02 / 28 Journal of Business and Public Affairs interest in wireless telephony by 1885. In fact, he stated that his wireless efforts began around 1890 (Stubblefield, 1902).
••• Soon he abandoned the string connections in favor of wire that was more resistant to weather damage. Wind created particular problems for this type of phone system. It stimulated resonant vibrations in the wires. Because the system was acoustic, these vibrations were audible, sometimes loud and piercing. Using more expensive copper wire reduced but did not eliminate the noise entirely. Moreover, the distance between telephones was limited to short lines, not over a mile, because the connecting wire had to be stretched taut.
••• But within those limits, Stubblefield claimed that the system was "capable of transmitting a whisper" and voice or music would have "such clarity as to be heard 100 feet away from the phone" (Stubblefield's Mechanical Phone, 1888). He offered a five-year warranty on both equipment and installation. Despite its low-tech design, this was the first telephone system in Murray, and Stubblefield experienced enough prosperity from its novelty value to establish an office on the town square. He and his partner Samuel Holcomb sold the first pair to Calloway County Court Clerk
••• George W. Craig in late 1886. Craig wrote: This is to certify that I have had in use some months one of the Stubblefield & Holcomb telephones which is giving satisfaction. Therefore I do not hesitate to recommend it (Craig, 1887).
••• His affidavit is one of several that Stubblefield collected for promotional use. Early customers attested that it was the best telephone that they had ever heard, perhaps because it was the only one they had ever used. A declaration from A.H. Wear, druggist and publisher of the local newspaper, stated: This is to certify that Messr's Stubblefield and Holcomb have put up for us one of their telephones (the distance being about 3/4 of a mile) which works splendidly. When there is no wind blowing, a whisper can be heard perfectly distinct. This is to our knowledge the best vibrating telephone we have seen (Wear, 1887).
••• Murray druggists Martin and Dale were also satisfied customers: We take the pleasure in recommending the Stubblefield and Holcomb telephone. We have two of them in our store, one leading from our store to office above with four angles, and the other a residence some 450 yards distant. Both work satisfactorily (Martin, Dale, 1887).
••• Samuel Holcomb's role in this enterprise remains obscure. Apparently he was not related to a Holcomb who was in the acoustic business in Cincinnati at

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• FIGURE 1 Patent Illustration for Stubblefield's Vibrating Telephone, 1888 /// 2 Journal of Business and Public Affairs 29 the same time. He may have put up the money for the patent application. Stubblefield sold and installed the telephones himself around Murray and nearby West Tennessee. He also ventured farther south in 1887. One customer was John Gage, a merchant in Louisville, Miss. Stubblefield described him: This man had a hereditary trait of urbanity in him … a fat belly man, jolly and clever. When his phone was put in, it carried such an interest with it up in his end of town that in order to hear the wonderful thing talk the people came in by the score and they came into his parlor with mud on their feet until they liked to have ruined a nice carpet (Stubblefield, 1910a).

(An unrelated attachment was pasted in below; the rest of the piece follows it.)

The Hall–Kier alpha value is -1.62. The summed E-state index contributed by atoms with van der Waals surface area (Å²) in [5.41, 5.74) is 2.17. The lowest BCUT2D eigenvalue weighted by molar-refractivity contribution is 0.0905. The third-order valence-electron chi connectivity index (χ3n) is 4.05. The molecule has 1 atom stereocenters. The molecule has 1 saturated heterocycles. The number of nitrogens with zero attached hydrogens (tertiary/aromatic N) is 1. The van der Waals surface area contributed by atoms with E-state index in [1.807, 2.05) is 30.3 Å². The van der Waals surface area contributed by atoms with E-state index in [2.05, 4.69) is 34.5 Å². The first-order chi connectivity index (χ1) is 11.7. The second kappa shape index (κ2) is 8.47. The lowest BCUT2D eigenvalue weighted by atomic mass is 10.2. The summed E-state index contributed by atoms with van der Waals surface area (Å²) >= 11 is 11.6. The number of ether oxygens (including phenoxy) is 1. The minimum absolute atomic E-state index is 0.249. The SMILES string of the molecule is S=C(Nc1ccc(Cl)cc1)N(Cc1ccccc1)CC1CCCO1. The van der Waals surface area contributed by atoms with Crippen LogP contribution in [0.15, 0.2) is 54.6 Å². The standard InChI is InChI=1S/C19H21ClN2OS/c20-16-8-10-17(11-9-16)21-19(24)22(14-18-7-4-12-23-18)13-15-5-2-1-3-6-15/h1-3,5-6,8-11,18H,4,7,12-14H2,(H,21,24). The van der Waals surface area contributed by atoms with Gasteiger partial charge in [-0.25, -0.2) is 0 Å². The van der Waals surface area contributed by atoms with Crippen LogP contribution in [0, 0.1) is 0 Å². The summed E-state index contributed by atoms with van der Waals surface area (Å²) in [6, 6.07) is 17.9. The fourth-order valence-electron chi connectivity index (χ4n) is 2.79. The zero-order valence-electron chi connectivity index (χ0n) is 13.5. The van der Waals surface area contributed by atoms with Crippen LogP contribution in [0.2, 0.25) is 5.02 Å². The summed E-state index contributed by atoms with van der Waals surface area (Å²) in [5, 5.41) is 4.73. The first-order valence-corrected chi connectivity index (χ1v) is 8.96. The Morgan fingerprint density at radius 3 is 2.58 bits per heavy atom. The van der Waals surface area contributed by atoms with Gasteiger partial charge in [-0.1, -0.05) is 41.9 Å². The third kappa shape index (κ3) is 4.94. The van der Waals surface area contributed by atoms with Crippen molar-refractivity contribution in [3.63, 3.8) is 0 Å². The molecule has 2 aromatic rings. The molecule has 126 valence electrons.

••• On the same trip, he installed a system for the Illinois Central Railroad at McCool, Miss., where the railroad agent wrote: Mr. Nathan Stubblefield of Stubblefield and Holcomb Murray, Ky., has just completed me a telephone line which works admirably. Have tested the line by playing harp or whispering at one office which can be distinctively heard and understood at other office. Anyone needing a line can be accommodated by Mr. Stubblefield who guarantees satisfaction and has given it here (McKinnon, 1887).
••• By January 1888, Stubblefield and his vibrating telephone were well known in and around Murray. Calloway County Judge W.B. Keys, along with other county officials, signed a testimonial that stated: This is to certify that Nathan Stubblefield of this town has from time to time during the last 14 months put up quite a number of the Stubblefield telephones in this town and county which are giving general satisfaction. ... We cheerfully recommend them to the public (Keys et al., 1888).
••• For three months in that spring, Stubblefield returned to Mississippi and set up shop in Vaiden "at the best hotel in town" (Stubblefield, 1910b). Numerous affidavits attest to the success of this trip. Stubblefield had a territorial deed for any representative who wanted to establish a local franchise elsewhere using his system. One agent from Tennessee, G.G. Westerbrook, was successful at selling the "Vibrating Telephones" as far away as Oklahoma. J.T. Stubblefield had a franchise in the Pacific Northwest. The most successful representative was Ira Prichard of Murray, who wrote colorful accounts for the Murray Ledger of his sales trips throughout Southern Illinois in early 1889 (Prichard, 1889).
••• Installation cost varied, depending on the length of the line and the number of poles involved. But money was not common in the rural United States of the late 19th century. One customer, a Post

FIGURE 2. Photo: Advertisement and price list for Stubblefield's Vibrating Telephones, probably 1888 ///4 - 30 Journal of Business and Public Affairs Office in Coffeeville, Miss., came up short on a seventeen-dollar installation. Stubblefield had to make special arrangements: These people liked [sic] about four dollars paying for this but it was paid for by public subscription, Mr. Brown taking responsibility of collection. So I let him beg off a little (Stubblefield, 1910c).